You know your new guy is stressed out and generally uncomfortable.  Making the assimilation process quick and easy is the humane thing to do, but it also makes a lot of business sense.  You are paying that new developer a lot of money.  You should want them to be productive as quickly as possible, as opposed to soaking up company resources.  Make them feel at ease and decrease the learning curve by getting them immersed quickly into the new environment.  It only requires a little bit of planning to keep them busy for the first several days and some basic documentation to get them up and running with a working project.

The above list is certainly not complete, it’s comprised of the first bunch of things that I thought would make my own transition easier. I’m sure a lot of new developers feel as I do when starting a new gig.  Please feel free to leave other helpful tips in the comments.

5 reasons we should all grow Victory Gardens

Victory Gardens were a popular and patriotic way to aid the war effort during World War II.  Millions of families across the country planted gardens to alleviate pressure on the domestic food supply during the war.  Victory Gardens also boosted public morale because everyone felt civic pride through their contributions.  In today’s difficult times, planting a garden makes more sense than ever.  In the spirit of public service, we should consider them Victory Gardens, just like the ones our grandfathers and grandmothers had.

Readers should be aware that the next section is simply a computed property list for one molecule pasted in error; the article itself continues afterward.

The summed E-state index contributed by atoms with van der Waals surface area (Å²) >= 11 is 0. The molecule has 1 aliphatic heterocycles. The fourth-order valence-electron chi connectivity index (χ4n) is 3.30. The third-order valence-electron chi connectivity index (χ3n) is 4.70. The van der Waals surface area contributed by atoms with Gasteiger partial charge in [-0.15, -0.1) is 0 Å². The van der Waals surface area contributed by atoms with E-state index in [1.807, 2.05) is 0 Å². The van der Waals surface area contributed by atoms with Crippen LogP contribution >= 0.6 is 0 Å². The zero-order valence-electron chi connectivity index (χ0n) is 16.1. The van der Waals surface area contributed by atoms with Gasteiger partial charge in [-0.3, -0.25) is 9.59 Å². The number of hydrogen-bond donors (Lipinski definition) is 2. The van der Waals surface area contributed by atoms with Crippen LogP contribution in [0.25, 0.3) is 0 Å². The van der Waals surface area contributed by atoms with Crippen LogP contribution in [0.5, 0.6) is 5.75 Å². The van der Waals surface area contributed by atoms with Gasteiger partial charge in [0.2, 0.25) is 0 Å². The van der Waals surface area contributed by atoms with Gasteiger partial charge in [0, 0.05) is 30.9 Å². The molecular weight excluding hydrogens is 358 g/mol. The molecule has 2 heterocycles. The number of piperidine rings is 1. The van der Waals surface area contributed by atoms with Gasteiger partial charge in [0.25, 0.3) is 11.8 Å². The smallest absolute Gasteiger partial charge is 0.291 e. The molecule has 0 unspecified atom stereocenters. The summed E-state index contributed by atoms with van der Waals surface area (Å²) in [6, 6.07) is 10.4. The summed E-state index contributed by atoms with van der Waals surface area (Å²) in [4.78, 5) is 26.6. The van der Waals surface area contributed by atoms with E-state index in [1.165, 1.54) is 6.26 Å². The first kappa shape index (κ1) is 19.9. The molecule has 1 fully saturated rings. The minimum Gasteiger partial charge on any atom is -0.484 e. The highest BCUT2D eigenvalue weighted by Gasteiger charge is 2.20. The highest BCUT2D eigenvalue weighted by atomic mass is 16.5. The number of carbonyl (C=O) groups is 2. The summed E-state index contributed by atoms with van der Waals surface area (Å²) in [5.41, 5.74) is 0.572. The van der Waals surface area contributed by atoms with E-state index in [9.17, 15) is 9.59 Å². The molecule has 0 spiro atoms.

Here are five good reasons we should all grow Victory Gardens. Mark Turansky's row garden

1.  SAVE MONEY!

Fresh vegetables from the grocery store can be expensive.  Growing your own vegetables is inexpensive!  Seeds are cheap.  Water is cheap.  Time and sunshine are free.

Enjoy a continuous harvest by staggering plantings of various veggies with different maturation rates.  You  are guaranteed that something will be available for consumption every day during the growing season.

2.  100% ORGANIC

Your home-grown, fresh vegetables are chemical-free.  Do you really want your children consuming pesticides and poisons designed to kill organisms?  Growing your own vegetables is 100% organic.